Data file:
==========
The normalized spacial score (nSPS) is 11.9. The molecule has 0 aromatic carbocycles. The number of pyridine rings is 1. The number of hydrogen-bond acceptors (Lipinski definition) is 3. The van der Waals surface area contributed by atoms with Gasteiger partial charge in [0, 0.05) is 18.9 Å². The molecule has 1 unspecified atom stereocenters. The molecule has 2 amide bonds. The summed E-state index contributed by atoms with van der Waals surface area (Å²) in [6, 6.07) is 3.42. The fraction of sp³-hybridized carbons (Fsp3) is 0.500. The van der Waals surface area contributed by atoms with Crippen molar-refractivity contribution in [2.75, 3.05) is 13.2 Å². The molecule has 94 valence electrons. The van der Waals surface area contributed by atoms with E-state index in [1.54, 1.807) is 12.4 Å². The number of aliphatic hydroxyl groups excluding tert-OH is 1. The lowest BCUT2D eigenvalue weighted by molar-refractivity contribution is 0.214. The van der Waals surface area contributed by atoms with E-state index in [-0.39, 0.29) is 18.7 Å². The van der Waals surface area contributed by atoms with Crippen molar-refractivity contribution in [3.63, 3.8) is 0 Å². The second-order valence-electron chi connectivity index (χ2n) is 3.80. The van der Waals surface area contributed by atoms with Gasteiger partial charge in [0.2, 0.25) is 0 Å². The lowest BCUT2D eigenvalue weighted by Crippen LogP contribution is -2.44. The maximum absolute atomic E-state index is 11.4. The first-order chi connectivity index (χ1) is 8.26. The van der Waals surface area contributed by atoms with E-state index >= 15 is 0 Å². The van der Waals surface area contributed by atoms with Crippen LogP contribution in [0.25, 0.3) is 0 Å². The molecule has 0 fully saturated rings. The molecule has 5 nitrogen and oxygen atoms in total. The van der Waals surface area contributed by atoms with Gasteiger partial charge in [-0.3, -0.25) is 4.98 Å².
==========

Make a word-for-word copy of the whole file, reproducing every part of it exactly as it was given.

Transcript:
The normalized spacial score (nSPS) is 11.9. The molecule has 0 aromatic carbocycles. The number of pyridine rings is 1. The number of hydrogen-bond acceptors (Lipinski definition) is 3. The van der Waals surface area contributed by atoms with Gasteiger partial charge in [0, 0.05) is 18.9 Å². The molecule has 1 unspecified atom stereocenters. The molecule has 2 amide bonds. The summed E-state index contributed by atoms with van der Waals surface area (Å²) in [6, 6.07) is 3.42. The fraction of sp³-hybridized carbons (Fsp3) is 0.500. The van der Waals surface area contributed by atoms with Crippen molar-refractivity contribution in [2.75, 3.05) is 13.2 Å². The molecule has 94 valence electrons. The van der Waals surface area contributed by atoms with E-state index in [1.54, 1.807) is 12.4 Å². The number of aliphatic hydroxyl groups excluding tert-OH is 1. The lowest BCUT2D eigenvalue weighted by molar-refractivity contribution is 0.214. The van der Waals surface area contributed by atoms with E-state index in [-0.39, 0.29) is 18.7 Å². The van der Waals surface area contributed by atoms with Crippen molar-refractivity contribution in [3.63, 3.8) is 0 Å². The second-order valence-electron chi connectivity index (χ2n) is 3.80. The van der Waals surface area contributed by atoms with Gasteiger partial charge in [0.2, 0.25) is 0 Å². The lowest BCUT2D eigenvalue weighted by Crippen LogP contribution is -2.44. The maximum absolute atomic E-state index is 11.4. The first-order chi connectivity index (χ1) is 8.26. The van der Waals surface area contributed by atoms with E-state index >= 15 is 0 Å². The van der Waals surface area contributed by atoms with Crippen LogP contribution in [0.25, 0.3) is 0 Å². The molecule has 0 fully saturated rings. The molecule has 5 nitrogen and oxygen atoms in total. The van der Waals surface area contributed by atoms with Gasteiger partial charge in [-0.3, -0.25) is 4.98 Å².